Whiteman Carries 100-Trillion Dollar Bill to Illustrate the Consequences of Default
There is no mystery in the positions most political leaders have taken in the stalemate over the federal debt limit. Both Republicans and Democrats see this as an opportunity to score points with their political bases, and both sides are loath to be seen as backing down. The mystery is what's in the coffee of those who insist there is no need to raise the debt limit, now or ever.
U.S. Rep. Steve King, R-Ia., is part of this movement in the House. Even after the federal government hits the limit on borrowing, King believes it can get along just fine on the revenue it collects. King even drafted legislation that would set priorities for which payments are made first, with interest on the national debt and pay for members of the U.S. military at the top of the list.
That means, of course, that almost no other obligations of the federal government could be fully paid for, from the federal prisons to the Department of Veterans Affairs. Not to mention salaries for members of Congress. And, it is not fear-mongering to say there would be no money to pay employees to process Social Security and Medicare checks, even if a stream of revenue could be protected for those entitlements.
Nor is it clear under the King scenario how long this could go on. Weeks? Months? Forever?
These questions have not been satisfactorily answered by those who say the Obama administration is lying or at least exaggerating the crisis that would be caused by failing to raise the debt limit.
There may be room for disagreement about when exactly the problem begins, but it is no lie, nor is it an exaggeration, to say that once the federal government hits the statutory debt limit, the government has a serious problem: At that point it can no longer borrow money, and when the government is borrowing roughly 40 cents of every dollar it spends, that will force some very draconian spending cuts immediately. That is just fine for those who believe the government spends too much money, but the prospect of a 40 percent budget cut would have profound implications for the nation.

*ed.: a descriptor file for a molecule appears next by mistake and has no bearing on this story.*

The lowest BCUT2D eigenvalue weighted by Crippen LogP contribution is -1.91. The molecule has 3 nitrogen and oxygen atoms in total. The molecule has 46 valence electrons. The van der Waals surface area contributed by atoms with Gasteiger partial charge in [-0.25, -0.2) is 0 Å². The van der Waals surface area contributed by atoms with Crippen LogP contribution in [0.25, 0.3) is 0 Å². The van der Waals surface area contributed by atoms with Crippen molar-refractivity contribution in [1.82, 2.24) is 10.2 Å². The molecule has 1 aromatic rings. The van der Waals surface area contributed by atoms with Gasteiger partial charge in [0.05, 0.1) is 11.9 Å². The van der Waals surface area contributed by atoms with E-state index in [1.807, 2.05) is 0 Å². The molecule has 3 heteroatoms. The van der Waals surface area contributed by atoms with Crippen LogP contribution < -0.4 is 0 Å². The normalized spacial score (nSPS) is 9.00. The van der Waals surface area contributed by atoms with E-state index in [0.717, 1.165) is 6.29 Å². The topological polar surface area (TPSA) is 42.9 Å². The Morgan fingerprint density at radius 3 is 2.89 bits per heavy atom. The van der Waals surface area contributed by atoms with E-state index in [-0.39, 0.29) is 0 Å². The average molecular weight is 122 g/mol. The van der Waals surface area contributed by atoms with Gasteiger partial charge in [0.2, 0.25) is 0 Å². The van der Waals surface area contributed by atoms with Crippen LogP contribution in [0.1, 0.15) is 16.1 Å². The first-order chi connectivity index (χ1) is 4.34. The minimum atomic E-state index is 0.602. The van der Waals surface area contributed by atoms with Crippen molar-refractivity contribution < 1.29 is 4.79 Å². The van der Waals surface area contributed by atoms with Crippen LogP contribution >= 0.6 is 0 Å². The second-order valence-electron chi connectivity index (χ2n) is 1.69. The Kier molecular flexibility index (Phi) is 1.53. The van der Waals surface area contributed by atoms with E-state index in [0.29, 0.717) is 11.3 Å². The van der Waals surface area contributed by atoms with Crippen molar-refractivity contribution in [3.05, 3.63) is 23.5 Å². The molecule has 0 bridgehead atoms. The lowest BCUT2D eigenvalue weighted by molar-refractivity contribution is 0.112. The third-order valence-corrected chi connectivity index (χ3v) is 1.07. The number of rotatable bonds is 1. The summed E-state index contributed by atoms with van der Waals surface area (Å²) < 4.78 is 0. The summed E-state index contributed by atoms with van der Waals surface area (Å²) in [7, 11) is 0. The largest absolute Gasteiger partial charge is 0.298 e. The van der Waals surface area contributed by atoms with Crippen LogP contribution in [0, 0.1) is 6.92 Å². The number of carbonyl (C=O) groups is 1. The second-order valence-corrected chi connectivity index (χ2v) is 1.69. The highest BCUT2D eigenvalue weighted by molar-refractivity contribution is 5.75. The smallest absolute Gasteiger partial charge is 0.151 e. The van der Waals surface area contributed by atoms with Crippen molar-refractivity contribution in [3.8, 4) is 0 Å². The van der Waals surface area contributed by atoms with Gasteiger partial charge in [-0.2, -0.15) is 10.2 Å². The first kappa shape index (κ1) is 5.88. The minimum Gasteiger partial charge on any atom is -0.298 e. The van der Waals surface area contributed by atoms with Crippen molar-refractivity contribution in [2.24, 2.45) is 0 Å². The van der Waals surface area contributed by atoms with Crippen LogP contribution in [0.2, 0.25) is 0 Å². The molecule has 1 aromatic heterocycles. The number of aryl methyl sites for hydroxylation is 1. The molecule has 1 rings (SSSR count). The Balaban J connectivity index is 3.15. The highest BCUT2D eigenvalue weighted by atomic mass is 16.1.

Obviously the government must continue to make the interest payments on debt it has already racked up. Nations that default on debt can experience catastrophic economic problems as a result. Charles Whiteman, associate dean of the University of Iowa Tippie College of Business, carries a 100-trillion-dollar bill from Zimbabwe in his wallet to show his economics students when discussing the default consequences of a hyperinflation. (Tippie Editor's Note: a correction has been made in this last sentence.)
Whiteman said even failing to raise the borrowing cap could be "enormously disruptive" to the U.S. economy. And he points out that the debt-limit debate in Washington right now is unnecessary, because Congress has already agreed to the current level of spending. "The legislation has already been passed that put us into this situation," he said. "They already said yes once" to spend the money, "they shouldn't have to say yes twice" by voting to raise the borrowing limit to pay for it.
There appears to be broad agreement in Washington that failing to raise the debt limit would be a disaster, but the politicians haven't figured out how to get the job done. The first step is to stop listening to the Steve Kings of the world who believe the disaster scenario is a lie.